As long as there have been parents and children, “homeschooling” has been happening. It was only with the emergence of widespread compulsory public education that this age-old method of instruction was virtually forgotten, but not eradicated.1 
Foreign service workers or missionaries who by choice or necessity did not send their children to boarding schools continued the tradition of home education. Children who had illnesses that kept them from attending school were frequently taught at home. And families who lived in the remote areas of Alaska or other isolated regions answered their children’s educational needs with homeschooling.

In the 1970’s and 80’s, homeschooling experienced a renaissance as a few parents began to question whether the public education system or existing private schools were right for their individual child. They wondered if they might be able to do a better job.

And what do you know? Parents discovered they could do a great job. They told two friends who told two friends and so on. The modern homeschooling movement was born.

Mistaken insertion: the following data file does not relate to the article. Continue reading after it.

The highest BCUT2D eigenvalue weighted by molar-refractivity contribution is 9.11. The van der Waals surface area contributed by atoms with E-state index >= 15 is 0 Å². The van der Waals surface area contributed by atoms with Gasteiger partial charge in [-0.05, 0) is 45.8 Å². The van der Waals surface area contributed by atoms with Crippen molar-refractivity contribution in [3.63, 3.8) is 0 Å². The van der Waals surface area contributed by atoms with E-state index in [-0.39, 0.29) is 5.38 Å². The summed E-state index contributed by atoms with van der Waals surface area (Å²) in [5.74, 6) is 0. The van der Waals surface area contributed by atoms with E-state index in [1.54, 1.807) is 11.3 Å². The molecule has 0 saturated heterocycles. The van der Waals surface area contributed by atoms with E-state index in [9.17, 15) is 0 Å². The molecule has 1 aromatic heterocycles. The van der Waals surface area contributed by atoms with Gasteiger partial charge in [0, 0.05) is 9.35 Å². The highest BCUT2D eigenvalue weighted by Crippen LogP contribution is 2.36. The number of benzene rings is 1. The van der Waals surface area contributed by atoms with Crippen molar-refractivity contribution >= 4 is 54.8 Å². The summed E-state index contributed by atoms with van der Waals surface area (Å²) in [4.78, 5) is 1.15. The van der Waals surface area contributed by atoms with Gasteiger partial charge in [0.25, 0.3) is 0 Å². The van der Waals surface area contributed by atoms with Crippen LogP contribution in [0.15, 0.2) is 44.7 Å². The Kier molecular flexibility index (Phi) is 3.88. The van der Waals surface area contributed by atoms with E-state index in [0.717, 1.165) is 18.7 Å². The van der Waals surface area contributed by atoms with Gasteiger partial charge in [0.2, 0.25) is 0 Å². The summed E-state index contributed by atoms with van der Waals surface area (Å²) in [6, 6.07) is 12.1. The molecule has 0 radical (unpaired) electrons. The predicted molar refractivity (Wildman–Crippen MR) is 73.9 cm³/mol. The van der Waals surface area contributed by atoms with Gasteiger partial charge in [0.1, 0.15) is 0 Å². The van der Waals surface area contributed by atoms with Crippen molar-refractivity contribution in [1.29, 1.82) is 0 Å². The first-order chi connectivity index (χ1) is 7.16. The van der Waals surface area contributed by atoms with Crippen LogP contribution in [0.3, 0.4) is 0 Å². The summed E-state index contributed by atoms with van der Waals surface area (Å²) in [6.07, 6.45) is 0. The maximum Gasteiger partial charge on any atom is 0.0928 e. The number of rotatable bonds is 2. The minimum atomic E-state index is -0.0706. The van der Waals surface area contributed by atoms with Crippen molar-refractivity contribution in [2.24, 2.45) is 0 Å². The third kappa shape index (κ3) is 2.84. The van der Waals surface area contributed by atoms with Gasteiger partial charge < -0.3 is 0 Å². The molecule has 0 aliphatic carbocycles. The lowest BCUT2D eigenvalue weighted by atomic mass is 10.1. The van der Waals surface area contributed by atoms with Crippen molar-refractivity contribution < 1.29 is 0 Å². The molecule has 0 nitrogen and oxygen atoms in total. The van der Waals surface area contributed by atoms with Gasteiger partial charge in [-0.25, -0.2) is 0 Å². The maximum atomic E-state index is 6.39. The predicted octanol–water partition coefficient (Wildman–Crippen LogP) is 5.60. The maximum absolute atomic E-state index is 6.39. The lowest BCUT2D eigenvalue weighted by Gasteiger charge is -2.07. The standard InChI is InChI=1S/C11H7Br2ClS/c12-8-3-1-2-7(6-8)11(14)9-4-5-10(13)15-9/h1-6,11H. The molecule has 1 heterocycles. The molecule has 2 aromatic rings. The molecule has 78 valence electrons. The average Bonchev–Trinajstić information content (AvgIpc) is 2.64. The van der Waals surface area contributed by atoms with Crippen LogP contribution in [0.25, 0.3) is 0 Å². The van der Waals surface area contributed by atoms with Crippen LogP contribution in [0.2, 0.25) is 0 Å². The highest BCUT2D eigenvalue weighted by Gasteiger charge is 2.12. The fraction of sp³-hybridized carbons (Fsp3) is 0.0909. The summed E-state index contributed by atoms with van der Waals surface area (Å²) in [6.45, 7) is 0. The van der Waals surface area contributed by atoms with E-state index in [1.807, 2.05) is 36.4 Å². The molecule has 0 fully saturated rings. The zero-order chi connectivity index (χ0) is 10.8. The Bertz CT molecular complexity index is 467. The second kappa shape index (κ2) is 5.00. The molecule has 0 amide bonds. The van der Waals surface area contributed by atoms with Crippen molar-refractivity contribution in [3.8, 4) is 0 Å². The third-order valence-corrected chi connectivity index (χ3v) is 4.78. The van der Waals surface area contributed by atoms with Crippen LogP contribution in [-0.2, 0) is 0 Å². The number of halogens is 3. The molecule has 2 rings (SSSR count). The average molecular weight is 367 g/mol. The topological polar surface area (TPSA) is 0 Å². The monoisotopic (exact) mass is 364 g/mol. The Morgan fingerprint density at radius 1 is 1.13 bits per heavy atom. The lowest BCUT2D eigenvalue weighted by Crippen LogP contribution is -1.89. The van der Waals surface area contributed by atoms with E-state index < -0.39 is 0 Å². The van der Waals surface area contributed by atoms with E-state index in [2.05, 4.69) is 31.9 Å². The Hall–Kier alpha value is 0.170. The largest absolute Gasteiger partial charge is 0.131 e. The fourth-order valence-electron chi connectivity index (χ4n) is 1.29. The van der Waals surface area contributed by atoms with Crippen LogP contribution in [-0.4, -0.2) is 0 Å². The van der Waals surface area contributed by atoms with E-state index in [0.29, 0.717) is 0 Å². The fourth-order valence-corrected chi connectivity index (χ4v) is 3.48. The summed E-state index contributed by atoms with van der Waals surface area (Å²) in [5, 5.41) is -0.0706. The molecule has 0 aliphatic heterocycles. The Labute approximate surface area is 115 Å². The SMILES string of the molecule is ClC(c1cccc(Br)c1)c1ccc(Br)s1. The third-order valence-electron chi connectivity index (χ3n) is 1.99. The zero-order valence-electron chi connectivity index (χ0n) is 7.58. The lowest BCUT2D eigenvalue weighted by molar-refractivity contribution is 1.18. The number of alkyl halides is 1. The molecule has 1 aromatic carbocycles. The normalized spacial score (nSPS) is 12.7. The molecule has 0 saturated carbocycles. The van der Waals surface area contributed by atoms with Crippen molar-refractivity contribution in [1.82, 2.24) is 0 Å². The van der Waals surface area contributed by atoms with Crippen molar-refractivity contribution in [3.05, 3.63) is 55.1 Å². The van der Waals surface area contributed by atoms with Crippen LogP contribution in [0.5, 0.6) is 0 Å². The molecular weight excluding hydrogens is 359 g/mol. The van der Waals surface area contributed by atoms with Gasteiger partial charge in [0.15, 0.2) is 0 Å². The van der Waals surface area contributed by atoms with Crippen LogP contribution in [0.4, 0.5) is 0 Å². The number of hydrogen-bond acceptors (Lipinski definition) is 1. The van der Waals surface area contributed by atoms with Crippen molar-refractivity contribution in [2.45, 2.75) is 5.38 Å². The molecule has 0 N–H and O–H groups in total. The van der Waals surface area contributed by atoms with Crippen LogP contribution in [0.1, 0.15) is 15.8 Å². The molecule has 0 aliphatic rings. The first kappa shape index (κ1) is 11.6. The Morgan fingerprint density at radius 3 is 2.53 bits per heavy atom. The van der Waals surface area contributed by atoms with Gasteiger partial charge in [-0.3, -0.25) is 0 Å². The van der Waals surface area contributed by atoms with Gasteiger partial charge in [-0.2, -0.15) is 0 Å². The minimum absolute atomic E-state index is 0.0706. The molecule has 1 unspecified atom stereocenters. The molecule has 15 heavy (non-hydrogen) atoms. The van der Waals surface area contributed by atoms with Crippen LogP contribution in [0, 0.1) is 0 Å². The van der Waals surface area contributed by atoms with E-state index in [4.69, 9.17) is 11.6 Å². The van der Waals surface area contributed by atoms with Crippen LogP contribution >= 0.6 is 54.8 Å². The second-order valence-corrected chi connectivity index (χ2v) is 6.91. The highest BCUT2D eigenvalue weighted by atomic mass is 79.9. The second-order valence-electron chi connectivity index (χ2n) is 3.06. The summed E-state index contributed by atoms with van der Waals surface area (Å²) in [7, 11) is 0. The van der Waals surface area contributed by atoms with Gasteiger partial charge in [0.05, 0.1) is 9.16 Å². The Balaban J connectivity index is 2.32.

It wasn’t entirely that simple, of course. The early days were rocky.

There were few curriculum suppliers who would sell to homeschoolers.

Teachers considered themselves experts. What made these parents think they could teach their own children?

While few states specifically prohibited homeschooling, legislators and school officials acted as if they had. Homeschooling parents faced threats of jail time and having their children removed from their home. Some were arrested. Many were taken to court.

Parents were confronted by concerned neighbors, worried friends, and aghast relatives—all of whom were sure that the homeschooling mom and dad were ruining their children’s lives and dooming them to an unproductive future of illiteracy and isolation.

But those early homeschoolers hung tough. They fought the court battles. They went to the library and crafted their own curricula. And they quietly continued teaching, letting their children’s achievement answer the charges of their fiercest critics.

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1 Massachusetts passed the first compulsory attendance law in 1852; by 1918 all states had enacted similar legislation.